It Finishes with a Condition You have to understand that this isn’t a psalm for everybody only certain bodies. And again realize that we often think that the story ends when our life on earth is over. The time we spend on this earth is finite, and not sure that anyone who is healthy ever thinks they’ve had enough.
On the other hand if we believe what we say we believe about heaven and eternity then we have to believe that for those who have chosen to follow Jesus and love God that the transition from this life to the next is simply the turning of a page. And maybe we could have written on our tombstone Psalm 91:14-16 The LORD says, “I will rescue those who love me. I will protect those who trust in my name. When they call on me, I will answer; I will be with them in trouble. I will rescue and honour them. I will reward them with a long life and give them my salvation.”
Ultimately this Psalm isn’t about being exempted from the trials of life, instead it is about refuge and rest and rescue and those can only be found when you trust the one who is in control.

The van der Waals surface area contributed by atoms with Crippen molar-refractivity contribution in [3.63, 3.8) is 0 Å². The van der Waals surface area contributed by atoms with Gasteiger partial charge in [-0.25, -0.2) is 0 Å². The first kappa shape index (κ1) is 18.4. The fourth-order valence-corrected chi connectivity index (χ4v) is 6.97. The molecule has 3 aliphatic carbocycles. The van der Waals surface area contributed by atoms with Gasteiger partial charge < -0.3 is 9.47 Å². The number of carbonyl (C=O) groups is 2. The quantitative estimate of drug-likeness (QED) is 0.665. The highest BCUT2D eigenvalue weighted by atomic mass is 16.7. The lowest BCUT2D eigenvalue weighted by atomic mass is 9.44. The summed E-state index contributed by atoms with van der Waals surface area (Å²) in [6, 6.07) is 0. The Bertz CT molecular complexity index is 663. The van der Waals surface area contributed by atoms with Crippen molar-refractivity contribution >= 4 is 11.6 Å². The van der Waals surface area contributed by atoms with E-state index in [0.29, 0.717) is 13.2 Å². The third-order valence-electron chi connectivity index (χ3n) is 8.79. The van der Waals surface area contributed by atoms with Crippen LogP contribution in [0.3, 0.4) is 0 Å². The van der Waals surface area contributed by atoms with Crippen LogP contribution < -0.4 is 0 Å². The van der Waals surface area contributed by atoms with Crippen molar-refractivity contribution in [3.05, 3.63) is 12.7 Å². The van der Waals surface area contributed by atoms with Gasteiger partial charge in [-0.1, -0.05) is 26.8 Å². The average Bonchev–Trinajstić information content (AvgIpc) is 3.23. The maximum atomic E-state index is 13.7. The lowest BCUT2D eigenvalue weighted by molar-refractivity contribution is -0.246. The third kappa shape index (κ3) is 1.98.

Until you can believe that you are safe in the hands of God you won’t be content to be in the hands of God.

Forgiveness of the Righteous

It wasn’t read a part of the scripture this morning but most of your bibles contain a one line introduction to this Psalm, the KJV beats around the bush a little bit here when it says “To the chief musician, A Psalm of David, when Nathan the prophet came unto him, after he had gone into Bathsheba.” in the NLT and the NIV aren’t nearly as subtle because they put it this way: For the choir director: A psalm of David, regarding the time Nathan the prophet came to him after David had committed adultery with Bathsheba.